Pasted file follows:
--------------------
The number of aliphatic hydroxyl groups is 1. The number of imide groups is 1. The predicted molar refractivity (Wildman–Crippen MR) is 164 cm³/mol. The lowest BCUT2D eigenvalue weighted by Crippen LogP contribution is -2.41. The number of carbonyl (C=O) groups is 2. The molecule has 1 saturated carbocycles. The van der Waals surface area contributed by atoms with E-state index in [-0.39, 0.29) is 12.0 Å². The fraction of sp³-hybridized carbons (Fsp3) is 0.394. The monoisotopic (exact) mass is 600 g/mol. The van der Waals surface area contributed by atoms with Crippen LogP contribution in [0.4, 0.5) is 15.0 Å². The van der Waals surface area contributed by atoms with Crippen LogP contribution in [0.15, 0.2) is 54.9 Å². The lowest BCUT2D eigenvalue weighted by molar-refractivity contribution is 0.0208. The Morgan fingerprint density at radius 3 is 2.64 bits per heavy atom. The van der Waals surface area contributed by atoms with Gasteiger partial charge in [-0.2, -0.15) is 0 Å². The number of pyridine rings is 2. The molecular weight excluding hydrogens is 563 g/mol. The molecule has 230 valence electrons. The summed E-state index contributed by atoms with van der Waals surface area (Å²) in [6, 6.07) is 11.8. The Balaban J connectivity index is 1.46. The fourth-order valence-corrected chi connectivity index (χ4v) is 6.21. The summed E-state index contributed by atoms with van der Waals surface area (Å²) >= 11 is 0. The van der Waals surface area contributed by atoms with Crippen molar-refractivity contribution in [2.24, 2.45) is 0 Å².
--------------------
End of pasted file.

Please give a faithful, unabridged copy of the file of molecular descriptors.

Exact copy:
The number of aliphatic hydroxyl groups is 1. The number of imide groups is 1. The predicted molar refractivity (Wildman–Crippen MR) is 164 cm³/mol. The lowest BCUT2D eigenvalue weighted by Crippen LogP contribution is -2.41. The number of carbonyl (C=O) groups is 2. The molecule has 1 saturated carbocycles. The van der Waals surface area contributed by atoms with E-state index in [-0.39, 0.29) is 12.0 Å². The fraction of sp³-hybridized carbons (Fsp3) is 0.394. The monoisotopic (exact) mass is 600 g/mol. The van der Waals surface area contributed by atoms with Crippen LogP contribution in [0.4, 0.5) is 15.0 Å². The van der Waals surface area contributed by atoms with Crippen LogP contribution in [0.15, 0.2) is 54.9 Å². The lowest BCUT2D eigenvalue weighted by molar-refractivity contribution is 0.0208. The Morgan fingerprint density at radius 3 is 2.64 bits per heavy atom. The van der Waals surface area contributed by atoms with Gasteiger partial charge in [-0.2, -0.15) is 0 Å². The number of pyridine rings is 2. The molecular weight excluding hydrogens is 563 g/mol. The molecule has 230 valence electrons. The summed E-state index contributed by atoms with van der Waals surface area (Å²) in [6, 6.07) is 11.8. The Balaban J connectivity index is 1.46. The fourth-order valence-corrected chi connectivity index (χ4v) is 6.21. The summed E-state index contributed by atoms with van der Waals surface area (Å²) >= 11 is 0. The van der Waals surface area contributed by atoms with Crippen molar-refractivity contribution in [2.24, 2.45) is 0 Å².